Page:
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Fruitlands Museum’s New Exhibitions Focusing on Native American Art Open June 15

Harvard  |  June 10, 2024

a smiling woman with short hair and a green shirt stands next to native baskets on display

HARVARD, Mass. – Three new exhibitions highlighting both historic and contemporary Native American art open on June 15 at The Trustees’ Fruitlands Museum in Harvard. The exhibitions feature artworks from various Native American communities from throughout North America and are the beginning of a reinterpreting and reorganizing of the Fruitlands’ Native American art galleries.

In Across Boundaries Across Barriers, Native objects collected in the early 20th century by Clara Endicott Sears are reframed through a Native lens. Sears built her summer home atop Prospect Hill in Harvard in 1912 and opened the Fruitlands Farmhouse to the public in 1914. She eventually built two galleries on the property.

According to Tess Lukey, The Trustees’ Associate Curator of Native American Art, the Across Boundaries Across Barriers exhibition is organized using the framework of the seven directions, a belief shared by several Eastern Woodlands Native communities. These directions are tied to the guiding principles of the medicine wheel, a symbol among indigenous peoples signifying the Earth’s boundaries and all knowledge contained within the universe.

The medicine wheel is intended to inform one’s every-day life and as such encompasses other concepts tied to the personal body, the seasons, colors, and times of day, among other things.

The exhibition uses this framework to center themes associated with each direction.

When The Trustees took ownership of Fruitlands, along with it came a large collection of Native American art and belongings that had been collected in the 1920s by Sears, who opened a Native American museum on the property in 1928. Lukey said Sears was a prolific collector, with “buyers” all over the country sending her objects to consider for purchase.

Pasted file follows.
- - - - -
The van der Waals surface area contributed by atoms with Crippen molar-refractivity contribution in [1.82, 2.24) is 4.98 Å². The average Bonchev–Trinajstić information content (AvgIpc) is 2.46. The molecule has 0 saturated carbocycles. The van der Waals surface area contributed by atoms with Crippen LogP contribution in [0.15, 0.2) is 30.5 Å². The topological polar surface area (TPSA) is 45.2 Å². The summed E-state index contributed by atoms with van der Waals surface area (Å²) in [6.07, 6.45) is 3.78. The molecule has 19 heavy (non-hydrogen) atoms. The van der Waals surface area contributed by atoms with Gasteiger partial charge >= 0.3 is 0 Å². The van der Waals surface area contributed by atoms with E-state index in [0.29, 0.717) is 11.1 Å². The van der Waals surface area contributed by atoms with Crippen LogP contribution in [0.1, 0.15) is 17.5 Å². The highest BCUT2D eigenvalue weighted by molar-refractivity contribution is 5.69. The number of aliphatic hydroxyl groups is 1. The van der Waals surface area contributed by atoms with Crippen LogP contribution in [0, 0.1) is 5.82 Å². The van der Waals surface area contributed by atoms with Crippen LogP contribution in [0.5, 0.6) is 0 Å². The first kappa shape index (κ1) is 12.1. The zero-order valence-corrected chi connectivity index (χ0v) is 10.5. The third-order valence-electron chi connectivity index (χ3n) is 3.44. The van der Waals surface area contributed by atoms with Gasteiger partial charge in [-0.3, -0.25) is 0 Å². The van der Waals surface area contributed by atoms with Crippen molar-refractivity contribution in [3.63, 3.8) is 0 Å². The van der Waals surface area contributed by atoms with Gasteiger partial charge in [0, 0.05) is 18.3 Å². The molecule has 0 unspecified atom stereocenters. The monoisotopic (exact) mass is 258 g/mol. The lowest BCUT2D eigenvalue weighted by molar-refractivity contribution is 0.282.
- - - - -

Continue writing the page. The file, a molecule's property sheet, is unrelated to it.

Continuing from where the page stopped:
Lukey has selected artworks from the collection for the exhibition focusing on the stories they tell about the Native communities from which the works originate. Many of the objects in the exhibition have not been viewed by the public in many years, Lukey said.

The exhibition features baskets, textiles, beaded bags, ceramics, masks, and other artworks. Among some of the most striking objects are a raven mask, an octopus bag, a cribbage board carved from a walrus tusk, and a large burl bowl.

“In all of these galleries, I am hoping to represent the stories of the objects and their peoples,” said Lukey. “It’s not necessarily Clara Endicott Sears’ vision, but rather the tribal communities’ vision, to whom these objects hold significance.”

A companion exhibition, Place of Intersection: Survivance in the American West, pairs paintings of the American west from Fruitlands’ collection that were stereotypical of the myth that the West was “won” by settlers alongside objects from those Native communities that were truly encountered then.

Lukey said art from the 19th century illustrating western movement often depicted Native places and people as “exotic” and something to be gawked at or astonished by. This generated tropes and stereotypes that reinforce the rigid idea of what the “real” West was like. At the same time, Native American artworks continued to be made, Lukey said, and making that art was an act of survivance.

The third exhibition opening, A Surreal Place: Sky Hopinka and Cannupa Hanska Luger, focuses on the work of two artists, Hopinka (Ho-Chunk/Luiseña) and Luger (Mandan, Hidatsa, Arikara, Lakota). The installation features a pairing of single channel, video-based artworks. The works in the exhibition reflect on a sense of place that is grounded in indigenous realities and identities. Drawing on the artists’ memories of places and spaces, each piece navigates a story of personal heritage, historical trauma, forgotten narratives, erased identities, and collective healing grounded in the land we live and walk on. Through visuals, sound, and sometimes text, these videos tell stories of survivance and adaptation, activism, a changing environment, changing identity, cycles, movement, and of liminal space between the surreal and the grounded.

Admission to the exhibitions is included in the admission price at Fruitlands. Admission is free to Trustees members, $12 for adults, $10 for seniors and students, and $6 for children. Admission provides all-day access to the Fruitlands Farmhouse, grounds, galleries, café, and shop,



More about The Trustees

Founded by landscape architect Charles Eliot in 1891, The Trustees has, for more than 130 years, been a catalyst for important ideas, endeavors, and progress in Massachusetts. As a steward of distinctive and dynamic places of both historic and cultural value, The Trustees is the one of the oldest preservation and conservation organizations, and its landscapes and landmarks continue to inspire discussion, innovation, and action today as they did in the past. We are a nonprofit, supported by members, friends and donors and our more than 120 sites are destinations for residents, members, and visitors alike, welcoming millions of guests annually.